KARACHI: With the adoption of insect-resistant (IR) Bt cotton rising to an optimum level in Pakistan last year, stakeholders now look forward to the replication of the adoption percentage for IR biotech maize varieties by farmers for economic gains.
Pakistan stands seventh among the 26 countries growing biotech (Bt) crops in the world. The country had achieved optimal adoption of IR cotton varieties last year, with the adoption reaching 2.9m hectares, equivalent to 97 per cent of the total 3m hectares cotton crop area.
These figures are part of a report recently launched at the International Centre for Chemical and Biological Sciences (ICCBS) of Karachi University.
Titled Global Status of Commercialisation Biotech/GM Crops: 2016, the report prepared by the International Service for the Acquisition of Agri-biotech Applications (ISAAA) contains latest information on the subject, global database on the adoption and distribution of biotech crops last year, country situations, trends in approval of biotech crops and future prospects of the technology.
The report says around 725,000 small-holder cotton farmers in Pakistan continued to grow IR cotton varieties in 2016, which was the seventh year of commercial planting since 2010. “The adoption of IR cotton increased from 75pc in 2010 to 97pc last year. This is indicative of farmer satisfaction with Bt technology that may be replicated with the upcoming adoption of biotech maize in the country,” the report adds.
It estimates that the economic gains from biotech crops for Pakistan for the period from 2010 to 2015 was $4.3bn, while it was $398m for 2015 alone.
Identifying factors hampering Bt cotton growth, the report says that supply of substandard and spurious IR cotton varieties and the continued reliance on old IR cotton technology held back desirable cotton output.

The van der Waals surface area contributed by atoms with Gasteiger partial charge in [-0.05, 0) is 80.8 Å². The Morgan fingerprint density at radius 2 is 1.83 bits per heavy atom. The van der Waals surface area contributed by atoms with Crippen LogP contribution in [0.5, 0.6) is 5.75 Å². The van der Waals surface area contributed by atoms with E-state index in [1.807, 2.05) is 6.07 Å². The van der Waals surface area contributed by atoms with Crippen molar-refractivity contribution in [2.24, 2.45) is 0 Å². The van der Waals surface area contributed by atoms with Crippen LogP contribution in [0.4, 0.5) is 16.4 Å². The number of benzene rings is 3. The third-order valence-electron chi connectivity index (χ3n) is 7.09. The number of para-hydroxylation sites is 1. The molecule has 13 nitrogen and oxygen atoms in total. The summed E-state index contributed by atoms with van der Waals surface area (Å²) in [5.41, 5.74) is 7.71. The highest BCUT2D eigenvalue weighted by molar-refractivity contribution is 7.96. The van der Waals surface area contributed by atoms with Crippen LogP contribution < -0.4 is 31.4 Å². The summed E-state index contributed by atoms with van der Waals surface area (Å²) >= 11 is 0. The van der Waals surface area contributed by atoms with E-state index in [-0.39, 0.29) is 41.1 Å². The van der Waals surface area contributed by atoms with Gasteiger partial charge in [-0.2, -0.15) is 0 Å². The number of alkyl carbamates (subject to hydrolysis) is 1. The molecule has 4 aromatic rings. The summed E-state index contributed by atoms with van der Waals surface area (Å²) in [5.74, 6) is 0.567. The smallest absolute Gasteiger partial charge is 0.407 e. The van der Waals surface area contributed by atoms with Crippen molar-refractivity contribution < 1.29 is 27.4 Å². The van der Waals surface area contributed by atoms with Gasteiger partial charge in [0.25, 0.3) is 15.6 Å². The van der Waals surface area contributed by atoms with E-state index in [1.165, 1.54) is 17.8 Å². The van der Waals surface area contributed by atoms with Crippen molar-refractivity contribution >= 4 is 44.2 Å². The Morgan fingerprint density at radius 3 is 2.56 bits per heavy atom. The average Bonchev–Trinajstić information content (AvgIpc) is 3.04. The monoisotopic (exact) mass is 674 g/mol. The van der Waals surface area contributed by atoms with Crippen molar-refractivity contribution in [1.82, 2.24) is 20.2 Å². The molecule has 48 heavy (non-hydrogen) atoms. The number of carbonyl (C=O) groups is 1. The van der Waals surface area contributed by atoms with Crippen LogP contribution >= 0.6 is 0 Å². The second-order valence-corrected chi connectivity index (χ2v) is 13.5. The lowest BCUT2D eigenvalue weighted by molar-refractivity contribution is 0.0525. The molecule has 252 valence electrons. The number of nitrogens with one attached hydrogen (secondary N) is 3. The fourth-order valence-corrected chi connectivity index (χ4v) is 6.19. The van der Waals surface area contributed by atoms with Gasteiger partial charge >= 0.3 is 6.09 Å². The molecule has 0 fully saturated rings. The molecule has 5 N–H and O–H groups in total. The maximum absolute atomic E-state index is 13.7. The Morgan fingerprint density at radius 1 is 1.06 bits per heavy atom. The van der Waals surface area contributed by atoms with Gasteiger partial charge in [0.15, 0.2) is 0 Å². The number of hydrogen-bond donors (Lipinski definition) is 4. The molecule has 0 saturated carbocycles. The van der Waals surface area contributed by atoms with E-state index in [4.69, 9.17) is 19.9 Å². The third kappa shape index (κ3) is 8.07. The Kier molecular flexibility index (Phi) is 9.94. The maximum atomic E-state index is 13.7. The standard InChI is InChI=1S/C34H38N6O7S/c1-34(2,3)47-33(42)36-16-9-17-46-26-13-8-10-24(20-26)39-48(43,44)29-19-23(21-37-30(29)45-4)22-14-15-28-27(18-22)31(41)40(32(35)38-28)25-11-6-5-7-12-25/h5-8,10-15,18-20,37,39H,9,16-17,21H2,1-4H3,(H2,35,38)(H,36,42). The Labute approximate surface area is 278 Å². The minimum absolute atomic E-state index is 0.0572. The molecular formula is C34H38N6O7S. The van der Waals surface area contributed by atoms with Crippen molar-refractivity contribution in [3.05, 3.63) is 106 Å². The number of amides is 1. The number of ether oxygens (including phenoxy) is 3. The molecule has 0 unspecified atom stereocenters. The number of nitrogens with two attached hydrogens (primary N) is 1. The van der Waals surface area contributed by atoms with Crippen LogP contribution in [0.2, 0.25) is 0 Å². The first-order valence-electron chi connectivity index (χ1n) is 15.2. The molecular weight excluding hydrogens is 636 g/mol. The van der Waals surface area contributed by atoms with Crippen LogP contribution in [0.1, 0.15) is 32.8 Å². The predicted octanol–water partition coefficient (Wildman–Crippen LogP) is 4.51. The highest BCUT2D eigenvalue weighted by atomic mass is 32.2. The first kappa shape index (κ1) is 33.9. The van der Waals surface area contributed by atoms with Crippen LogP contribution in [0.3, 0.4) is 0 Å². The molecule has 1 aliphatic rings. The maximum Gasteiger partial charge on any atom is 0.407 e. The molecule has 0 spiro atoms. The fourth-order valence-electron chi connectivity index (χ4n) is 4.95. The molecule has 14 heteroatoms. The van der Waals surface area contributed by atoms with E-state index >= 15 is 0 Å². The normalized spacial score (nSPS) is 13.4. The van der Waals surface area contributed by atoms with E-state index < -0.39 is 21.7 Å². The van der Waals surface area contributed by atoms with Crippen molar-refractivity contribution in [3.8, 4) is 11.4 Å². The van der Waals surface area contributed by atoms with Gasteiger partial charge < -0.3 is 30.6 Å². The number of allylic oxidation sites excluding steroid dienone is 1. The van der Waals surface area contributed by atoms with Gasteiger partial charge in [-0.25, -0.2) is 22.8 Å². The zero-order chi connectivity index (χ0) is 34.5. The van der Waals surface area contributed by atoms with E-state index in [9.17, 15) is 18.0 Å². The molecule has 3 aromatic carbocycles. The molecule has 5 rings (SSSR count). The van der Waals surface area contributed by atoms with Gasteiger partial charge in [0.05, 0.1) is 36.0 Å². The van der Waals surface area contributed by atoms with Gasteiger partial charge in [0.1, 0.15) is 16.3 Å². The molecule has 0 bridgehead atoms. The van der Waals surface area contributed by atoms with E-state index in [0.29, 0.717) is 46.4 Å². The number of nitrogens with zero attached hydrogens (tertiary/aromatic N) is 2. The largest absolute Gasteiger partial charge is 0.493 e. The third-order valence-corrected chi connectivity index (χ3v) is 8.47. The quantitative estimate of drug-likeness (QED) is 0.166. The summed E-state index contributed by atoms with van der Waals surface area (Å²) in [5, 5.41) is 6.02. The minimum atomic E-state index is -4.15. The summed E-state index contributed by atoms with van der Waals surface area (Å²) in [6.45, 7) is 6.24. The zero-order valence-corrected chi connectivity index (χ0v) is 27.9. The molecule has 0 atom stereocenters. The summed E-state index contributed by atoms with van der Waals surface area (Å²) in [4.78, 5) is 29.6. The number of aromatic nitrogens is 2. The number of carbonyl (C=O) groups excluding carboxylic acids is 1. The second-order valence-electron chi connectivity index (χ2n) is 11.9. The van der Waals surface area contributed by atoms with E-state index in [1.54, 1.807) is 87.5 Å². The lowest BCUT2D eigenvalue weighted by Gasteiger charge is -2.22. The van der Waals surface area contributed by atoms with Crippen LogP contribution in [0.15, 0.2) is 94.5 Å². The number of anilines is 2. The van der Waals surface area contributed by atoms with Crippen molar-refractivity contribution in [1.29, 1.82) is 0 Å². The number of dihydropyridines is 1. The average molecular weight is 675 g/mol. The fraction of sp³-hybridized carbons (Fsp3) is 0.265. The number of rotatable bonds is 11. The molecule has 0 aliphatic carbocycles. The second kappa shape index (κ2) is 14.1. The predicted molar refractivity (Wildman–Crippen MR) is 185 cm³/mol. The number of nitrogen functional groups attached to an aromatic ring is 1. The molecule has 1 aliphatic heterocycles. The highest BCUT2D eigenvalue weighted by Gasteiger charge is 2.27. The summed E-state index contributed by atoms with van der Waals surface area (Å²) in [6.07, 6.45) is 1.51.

The threat of bollworms, especially pink bollworms, the report says, was growing due to farmer’s reluctance for timely insecticide applications. The cotton gains remained low due to repeated infestation of sap-sucking pests such as white fly and leaf hoppers spreading the cotton leaf curl virus in the absence of control measures.
“Despite these, IR cotton has proliferated in cotton growing provinces of Punjab, Sindh, Khyber Pakhtunkhwa and Balochistan and occupied almost the entire cotton crop hectarage in Pakistan,” the report says.
The National Biosafety Committee of the Federal Ministry of Climate Change had last year approved 32 single biotech cotton varieties out of 119 pending applications.
For the first time, the report says, the committee officially approved the commercial cultivation of single and stacked insect resistant and herbicide tolerant maize varieties developed by Monsanto Pakistan, subject to varietal registration by the Federal Seed Certification and Registration Committee.
“Pakistan planted over 1.2m hectares of maize, roughly producing around 5m tonnes of maize. Adoption of hybrid maize reached 90pc and 10-15pc of total maize area in Punjab and Khyber Pakhtunkhwa, respectively,” the report says.
According to the report, the year 2016 was significant as Nobel laureates released a statement for the first time in support of biotechnology and condemning critics for their critical stance against the technology and Golden Rice, a GM crop that had attracted major controversy in the past.